In the comprehensive method I created to help people overcome fear of flying, one of the areas I address is your personal relationship with risk. As we get to know this part of you, we also focus on the concept of “normalizations”. This refers to the training of our brains (through various exercises created for this process) to understand the fact that flying is a normal and routine activity.
In general, our brains normalize situations that we experience routinely — even if these routine situations have risks involved. For example, we mostly likely don’t worry about the possibility of slipping every time we shower because our brains have become trained to expect that we will safely take our showers, based on many years of successfully completing this task. But since most of us only experience flying on an occasional basis, if at all, our brains automatically go on alert when we think of flying since it’s out of the ordinary for us.
This brings us to what I call the “Fear of Flying Mindset”. We do things every day that, if they were to go catastrophically wrong, could result in us getting hurt, or worse. But since these are things we do every day, we don’t fear them because even with the risks involved, we’ve safely experienced them on a routine basis. Here’s just a small sample of some of the things we do that are most likely normalized in our lives — crossing the street, taking a shower, eating food at a restaurant, driving, riding a bike, eating (generally), and many others.
Every day we probably do at least five things that could have life-changing results, in the worst case scenario. And in fact, if we were to research statistics, we’d most likely find that the things we do every day that are normal to us have a greater chance of harming us than flying. However, the point of the Fear of Flying Mindset isn’t to train us to feel that flying (or anything) is 100% safe, it’s to help ourselves emotionally understand that we already routinely do things with greater risk than flying.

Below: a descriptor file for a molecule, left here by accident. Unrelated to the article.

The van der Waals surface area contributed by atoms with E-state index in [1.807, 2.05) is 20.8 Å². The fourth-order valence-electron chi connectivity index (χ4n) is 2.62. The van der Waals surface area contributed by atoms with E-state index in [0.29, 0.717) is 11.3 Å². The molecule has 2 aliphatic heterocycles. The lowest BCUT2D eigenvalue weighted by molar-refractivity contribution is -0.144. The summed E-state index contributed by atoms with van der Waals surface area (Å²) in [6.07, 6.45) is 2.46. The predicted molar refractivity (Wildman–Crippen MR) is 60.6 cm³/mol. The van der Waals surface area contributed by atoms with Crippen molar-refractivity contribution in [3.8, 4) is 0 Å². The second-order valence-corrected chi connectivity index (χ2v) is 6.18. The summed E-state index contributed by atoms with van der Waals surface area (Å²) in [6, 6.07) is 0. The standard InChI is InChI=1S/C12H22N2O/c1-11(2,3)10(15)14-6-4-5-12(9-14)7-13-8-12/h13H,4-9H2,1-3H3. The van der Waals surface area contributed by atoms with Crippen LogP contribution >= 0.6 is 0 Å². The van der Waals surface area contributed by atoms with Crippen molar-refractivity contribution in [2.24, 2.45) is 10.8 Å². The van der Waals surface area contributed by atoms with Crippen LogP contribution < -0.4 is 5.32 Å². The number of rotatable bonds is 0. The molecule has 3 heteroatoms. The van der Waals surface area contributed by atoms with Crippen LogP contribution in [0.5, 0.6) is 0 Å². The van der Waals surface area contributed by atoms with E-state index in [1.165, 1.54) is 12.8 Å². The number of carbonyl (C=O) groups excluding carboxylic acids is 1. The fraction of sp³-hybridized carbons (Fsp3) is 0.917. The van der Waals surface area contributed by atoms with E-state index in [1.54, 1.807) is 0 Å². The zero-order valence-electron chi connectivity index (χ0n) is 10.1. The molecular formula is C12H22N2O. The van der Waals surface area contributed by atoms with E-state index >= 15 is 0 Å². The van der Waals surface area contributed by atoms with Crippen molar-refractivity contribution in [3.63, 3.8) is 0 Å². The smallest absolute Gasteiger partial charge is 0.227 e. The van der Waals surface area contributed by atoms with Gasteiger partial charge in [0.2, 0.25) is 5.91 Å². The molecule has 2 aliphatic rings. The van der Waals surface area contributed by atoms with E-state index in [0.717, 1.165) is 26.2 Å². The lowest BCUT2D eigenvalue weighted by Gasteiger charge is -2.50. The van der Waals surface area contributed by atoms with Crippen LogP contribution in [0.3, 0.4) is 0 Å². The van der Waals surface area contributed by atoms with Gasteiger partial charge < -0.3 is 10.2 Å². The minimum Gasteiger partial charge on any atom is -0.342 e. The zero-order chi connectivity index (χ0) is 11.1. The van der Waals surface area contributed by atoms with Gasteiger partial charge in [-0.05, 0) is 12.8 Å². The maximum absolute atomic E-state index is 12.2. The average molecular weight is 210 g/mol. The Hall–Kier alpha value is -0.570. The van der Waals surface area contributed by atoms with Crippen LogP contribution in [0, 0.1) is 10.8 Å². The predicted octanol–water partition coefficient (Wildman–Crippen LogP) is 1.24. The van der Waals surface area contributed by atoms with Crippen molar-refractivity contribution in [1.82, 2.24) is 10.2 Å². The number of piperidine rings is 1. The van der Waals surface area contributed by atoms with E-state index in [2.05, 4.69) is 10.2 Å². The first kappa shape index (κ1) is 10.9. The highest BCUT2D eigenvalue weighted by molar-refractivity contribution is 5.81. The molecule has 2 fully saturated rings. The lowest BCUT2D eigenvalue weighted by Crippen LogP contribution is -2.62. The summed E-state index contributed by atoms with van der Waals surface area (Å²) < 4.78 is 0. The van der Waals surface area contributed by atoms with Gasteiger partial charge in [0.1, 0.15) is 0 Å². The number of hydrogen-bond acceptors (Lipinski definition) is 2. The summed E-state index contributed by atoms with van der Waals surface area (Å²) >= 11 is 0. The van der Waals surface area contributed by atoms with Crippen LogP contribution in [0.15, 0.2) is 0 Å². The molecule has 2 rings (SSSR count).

A significant issue with fear of flying is that people tend to think that if there is a problem on a plane that it’s all-or-nothing — that a problem is going to mean catastrophic life consequences. People often don’t realize that there is a vast middle ground between perfectly functioning plane, and catastrophic incident. In this all-or-nothing mindset, people believe that they are taking the ultimate risk by flying. However, with all the normalized areas of our lives that involve daily risk, people don’t realize that they are often taking what could be “ultimate” risks every day.
This is where things misalign. People magnify the risks of flying while diminishing the greater risk of almost everything else we already do. The exercises that accompany the Fear of Flying Mindset are meant to train our brains that flying on an airplane is really no different than anything else we do in our daily lives, in terms of risk. We are already risk-takers, we just don’t think about it until we’re doing something out of the ordinary for ourselves.
Now, I’m sure some of you may be reading this thinking, thanks a lot, now I’m going to be anxious about everything I do. However, it’s usually tough to break normalizations without experiencing a trauma in particular areas. Some people have actually felt liberated seeing that they already take risks in their lives when they’ve previously felt constricted by their perceived inability to take risks.
The next time you feel like avoiding a flight because of fear, think about the things you already do every day that you have normalized over time. While this may seem like a very “glass is half-empty” approach, it’s actually an approach that people have found significantly helpful (and one of the overall favorites) in the process of overcoming fear of flying.
Keep in mind, there are still other psychological and emotional factors that need to be addressed as part of overcoming fear of flying. The overall hope with the Fear of Flying Mindset is that we become more realistic about the role flying has relative to how we live our daily lives.